In parshat Vayakhel, we read how everyone gave donations for the construction of the Mishkan and its vessels, garments, etc. Everyone gave: men, women and even the children.1 They gave even more than was necessary.

There was also another donation given to the building of the Mishkan: the half-shekel that went to make the sockets that were the foundation of the panels of the Mishkan. The half-shekel had limitations as to who could give and what they could give. Only men from the age of 20 and up2 could give a silver half-shekel coin, no more and no less ("The rich person shouldn't add and the pauper shouldn't subtract from a half-shekel."3) Even today, when we give the symbolic half-shekel, only adults give it. Adults may give for the children, but the children themselves don't give.4

However, when it came to the regular donations for the Mishkan, there were no limitations as to how much one can give or to who could give. Men, women and children gave, and as a matter of fact, the woman gave first, before the men.5 The women also gave things that the men couldn't, as the women knew how to spin the goat hair while it was on the animal,6 which was necessary for the Mishkan.

Like the half-shekel, the donations for the Mishkan were an atonement for the sin of the golden calf.7 The Mishkan was constructed after the sin, and G‑d was saying that He would dwell amongst the Jewish people and He would forgive them. So all the donations and the construction were part of the atonement.

The question is raised: If women and children weren't involved in the sin of the golden calf, why would they need an atonement? Because idol worship effects all, even those who were not involved.

There is a unique law when it comes to idol worship. If there is a city that goes astray and serves false deities and is convicted (which has never happened), the law is that every man, woman and child8 in the city is to be put to death. Even though many of the people of the city may have not been involved, they still have the same tragic fate. We see from this that idol worship affects not only the idolators but also the entire community. Therefore the women and children were also affected by the sin of the golden calf and needed some sort of atonement.

The half-shekel was also an atonement for the sin of the golden calf.9 How come the half-shekel was only obligatory for men aged 20 and up, while the donations to the Mishkan included everybody, men, women and children?

We must conclude that there were two aspects to the atonement for the golden calf. The first was accomplished by the adult men through the half-shekel, and the second was through all of the Jewish people, men, women and children.

To understand this, let's take a deeper look at the sin of idolatry. Idolatry doesn't mean that the person throws away the belief in G‑d,10 heaven forfend, rather it is the belief that there are powerful entities in addition to Him. On a deeper level, it is the belief that there is anything else but G‑d.

The opposite of idolatry is the oneness of G‑d, the belief that "there is nothing other than Him."11 This is powerfully expressed in the verse, which states that He is "G‑d the world,"12 and not "G‑d of the world," which would mean that the world is an existence of its own, and He is the master of it. rather "G‑d [is] the world." In other words, He is the only existence, and this whole world is but a ray of G‑dliness.13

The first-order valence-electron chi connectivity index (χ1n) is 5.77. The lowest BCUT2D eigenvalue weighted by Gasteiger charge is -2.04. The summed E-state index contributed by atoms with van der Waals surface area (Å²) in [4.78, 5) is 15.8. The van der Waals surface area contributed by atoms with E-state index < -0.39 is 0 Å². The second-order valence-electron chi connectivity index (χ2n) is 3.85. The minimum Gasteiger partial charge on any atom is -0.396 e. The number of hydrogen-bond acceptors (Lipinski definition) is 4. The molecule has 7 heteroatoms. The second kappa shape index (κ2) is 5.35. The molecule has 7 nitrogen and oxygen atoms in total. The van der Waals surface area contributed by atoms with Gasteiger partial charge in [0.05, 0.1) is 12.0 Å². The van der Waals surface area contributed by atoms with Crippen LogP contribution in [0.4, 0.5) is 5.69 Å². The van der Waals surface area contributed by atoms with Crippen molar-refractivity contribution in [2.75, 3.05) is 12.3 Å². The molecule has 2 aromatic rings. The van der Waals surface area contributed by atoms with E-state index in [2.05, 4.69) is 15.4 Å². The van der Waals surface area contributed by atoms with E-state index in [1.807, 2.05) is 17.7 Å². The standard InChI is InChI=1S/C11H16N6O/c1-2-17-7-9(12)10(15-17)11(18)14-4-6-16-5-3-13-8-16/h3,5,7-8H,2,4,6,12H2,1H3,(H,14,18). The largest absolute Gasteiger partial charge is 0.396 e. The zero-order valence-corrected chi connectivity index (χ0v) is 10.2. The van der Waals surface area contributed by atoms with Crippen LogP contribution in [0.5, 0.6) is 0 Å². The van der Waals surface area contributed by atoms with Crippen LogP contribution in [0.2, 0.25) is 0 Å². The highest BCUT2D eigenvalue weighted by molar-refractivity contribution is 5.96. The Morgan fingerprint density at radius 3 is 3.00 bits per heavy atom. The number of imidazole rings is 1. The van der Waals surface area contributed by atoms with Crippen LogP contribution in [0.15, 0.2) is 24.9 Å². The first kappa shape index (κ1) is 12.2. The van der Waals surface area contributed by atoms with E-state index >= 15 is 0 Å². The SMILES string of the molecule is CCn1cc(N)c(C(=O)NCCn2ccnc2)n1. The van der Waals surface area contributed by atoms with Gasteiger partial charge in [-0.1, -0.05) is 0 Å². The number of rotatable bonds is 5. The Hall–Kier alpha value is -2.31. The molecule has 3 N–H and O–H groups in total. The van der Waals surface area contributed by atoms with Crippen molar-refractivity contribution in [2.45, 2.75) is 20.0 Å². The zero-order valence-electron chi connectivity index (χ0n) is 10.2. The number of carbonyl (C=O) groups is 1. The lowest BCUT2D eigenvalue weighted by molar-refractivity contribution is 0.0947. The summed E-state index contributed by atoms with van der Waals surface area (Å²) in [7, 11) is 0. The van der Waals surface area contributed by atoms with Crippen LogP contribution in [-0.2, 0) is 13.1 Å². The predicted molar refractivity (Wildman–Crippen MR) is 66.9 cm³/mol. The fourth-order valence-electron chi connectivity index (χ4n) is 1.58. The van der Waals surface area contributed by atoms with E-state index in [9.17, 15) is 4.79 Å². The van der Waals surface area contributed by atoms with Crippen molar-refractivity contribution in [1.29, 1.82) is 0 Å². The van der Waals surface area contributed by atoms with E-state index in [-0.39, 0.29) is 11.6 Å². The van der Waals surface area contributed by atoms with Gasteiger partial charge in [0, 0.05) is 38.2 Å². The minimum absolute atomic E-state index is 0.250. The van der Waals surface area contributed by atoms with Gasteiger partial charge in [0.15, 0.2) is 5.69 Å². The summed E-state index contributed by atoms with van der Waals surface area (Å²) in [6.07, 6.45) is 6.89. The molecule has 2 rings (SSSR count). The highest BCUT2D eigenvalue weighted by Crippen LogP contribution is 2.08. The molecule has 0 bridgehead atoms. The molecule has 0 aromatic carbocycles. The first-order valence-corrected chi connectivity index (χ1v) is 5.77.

This way of thinking leads one to serve G‑d in the way that our sages call, "All of your actions should be for the sake of Heaven."14 Not that he makes sacrifices and gives up his own desires to do what G‑d wants, rather to begin with, he understands that all of existence is there because of G‑d, is a part of G‑d, and there is nothing but G‑d, therefore, his only desire is to serve Him.

And from there, one can take it a step further, as the verse says, that there is G‑d and "nothing else."15 The Alter Rebbe16 explains that it means that there isn't even something that is secondary—nothing that can be termed, "else." In truth, nothing exists except for G‑d. This way of thinking leads one to serve G‑d in the way of, "Acknowledge Him in all your ways."17 Not only are your actions for G‑d, but you see Him in the most physical and the most mundane actions of your life, realizing their holiness.

Now we can understand why the Mishkan is the atonement for the sin of the golden calf. The idea of the Mishkan is that G‑d wants to dwell in each and every one of us.18 We make a dwelling for Him in our mundane activities. That is the reason that it is an atonement for idolatry, because it shows the ultimate oneness of G‑d, and it is the complete and utter negation of idolatry.

There is an order to these steps. In order to reach the highest level of service, to "Acknowledge Him in all your ways," you must first have attain the level of, "All of your actions should be for the sake of Heaven."

The same is true about the atonement for the golden calf. There were two stages: First there was the half-shekel that went to make the sockets that were the foundation for the Mishkan, that had to be given by the more than 600,000 adult men, who were involved in the sin. Once that was done, then everyone was able to give, men, women and even children.

If we are all affected by a sin like idolatry, could you imagine how powerful the opposite is? If we make ourselves into a home for G‑d, it surely will affect our family, friends, the community and eventually, the whole world.

This is the call to every Jewish person—man, woman and child—to make themselves into a home for G‑d, building up to the point that He is everything. This way, we will surely merit to have His presence dwell amongst us openly once again, in the Third Temple, with the coming of Moshiach. May he come soon.19